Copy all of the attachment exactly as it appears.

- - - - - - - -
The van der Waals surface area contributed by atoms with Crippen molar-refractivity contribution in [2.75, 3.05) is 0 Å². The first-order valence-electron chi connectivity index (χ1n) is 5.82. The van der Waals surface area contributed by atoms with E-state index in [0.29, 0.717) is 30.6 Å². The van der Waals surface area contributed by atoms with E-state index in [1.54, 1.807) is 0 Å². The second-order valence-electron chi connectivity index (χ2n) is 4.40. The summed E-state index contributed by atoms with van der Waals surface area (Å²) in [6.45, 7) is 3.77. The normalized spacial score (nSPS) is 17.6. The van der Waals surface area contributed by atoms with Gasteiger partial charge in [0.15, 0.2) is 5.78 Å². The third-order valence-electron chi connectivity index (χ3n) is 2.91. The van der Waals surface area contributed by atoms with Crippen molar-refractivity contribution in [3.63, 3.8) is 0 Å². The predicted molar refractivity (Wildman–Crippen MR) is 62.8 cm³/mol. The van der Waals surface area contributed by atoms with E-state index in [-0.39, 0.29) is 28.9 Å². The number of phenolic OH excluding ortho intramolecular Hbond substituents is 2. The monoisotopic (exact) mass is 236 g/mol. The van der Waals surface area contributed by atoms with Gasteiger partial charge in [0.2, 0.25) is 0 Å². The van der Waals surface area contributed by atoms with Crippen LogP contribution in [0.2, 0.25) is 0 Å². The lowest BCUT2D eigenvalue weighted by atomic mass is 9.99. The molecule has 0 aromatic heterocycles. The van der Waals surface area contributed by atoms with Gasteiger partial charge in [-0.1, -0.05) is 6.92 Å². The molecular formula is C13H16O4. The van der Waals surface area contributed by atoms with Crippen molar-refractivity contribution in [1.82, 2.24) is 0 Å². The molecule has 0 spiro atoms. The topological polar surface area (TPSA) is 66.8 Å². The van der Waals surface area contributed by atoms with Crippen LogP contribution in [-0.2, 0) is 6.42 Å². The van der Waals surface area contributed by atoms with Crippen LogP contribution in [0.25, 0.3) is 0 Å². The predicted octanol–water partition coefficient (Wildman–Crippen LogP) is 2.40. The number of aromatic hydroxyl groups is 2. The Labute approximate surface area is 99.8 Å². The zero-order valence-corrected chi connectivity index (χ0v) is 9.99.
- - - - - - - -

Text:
The van der Waals surface area contributed by atoms with Crippen molar-refractivity contribution in [2.75, 3.05) is 0 Å². The first-order valence-electron chi connectivity index (χ1n) is 5.82. The van der Waals surface area contributed by atoms with E-state index in [0.29, 0.717) is 30.6 Å². The van der Waals surface area contributed by atoms with E-state index in [1.54, 1.807) is 0 Å². The second-order valence-electron chi connectivity index (χ2n) is 4.40. The summed E-state index contributed by atoms with van der Waals surface area (Å²) in [6.45, 7) is 3.77. The normalized spacial score (nSPS) is 17.6. The van der Waals surface area contributed by atoms with Gasteiger partial charge in [0.15, 0.2) is 5.78 Å². The third-order valence-electron chi connectivity index (χ3n) is 2.91. The van der Waals surface area contributed by atoms with Crippen molar-refractivity contribution in [3.63, 3.8) is 0 Å². The predicted molar refractivity (Wildman–Crippen MR) is 62.8 cm³/mol. The van der Waals surface area contributed by atoms with E-state index in [-0.39, 0.29) is 28.9 Å². The number of phenolic OH excluding ortho intramolecular Hbond substituents is 2. The monoisotopic (exact) mass is 236 g/mol. The van der Waals surface area contributed by atoms with Gasteiger partial charge in [0.2, 0.25) is 0 Å². The van der Waals surface area contributed by atoms with Crippen LogP contribution in [0.2, 0.25) is 0 Å². The lowest BCUT2D eigenvalue weighted by atomic mass is 9.99. The molecule has 0 aromatic heterocycles. The van der Waals surface area contributed by atoms with Gasteiger partial charge in [-0.1, -0.05) is 6.92 Å². The molecular formula is C13H16O4. The van der Waals surface area contributed by atoms with Crippen molar-refractivity contribution in [1.82, 2.24) is 0 Å². The molecule has 0 spiro atoms. The topological polar surface area (TPSA) is 66.8 Å². The van der Waals surface area contributed by atoms with Crippen LogP contribution in [-0.2, 0) is 6.42 Å². The van der Waals surface area contributed by atoms with Crippen LogP contribution in [0.25, 0.3) is 0 Å². The predicted octanol–water partition coefficient (Wildman–Crippen LogP) is 2.40. The number of aromatic hydroxyl groups is 2. The Labute approximate surface area is 99.8 Å². The zero-order valence-corrected chi connectivity index (χ0v) is 9.99.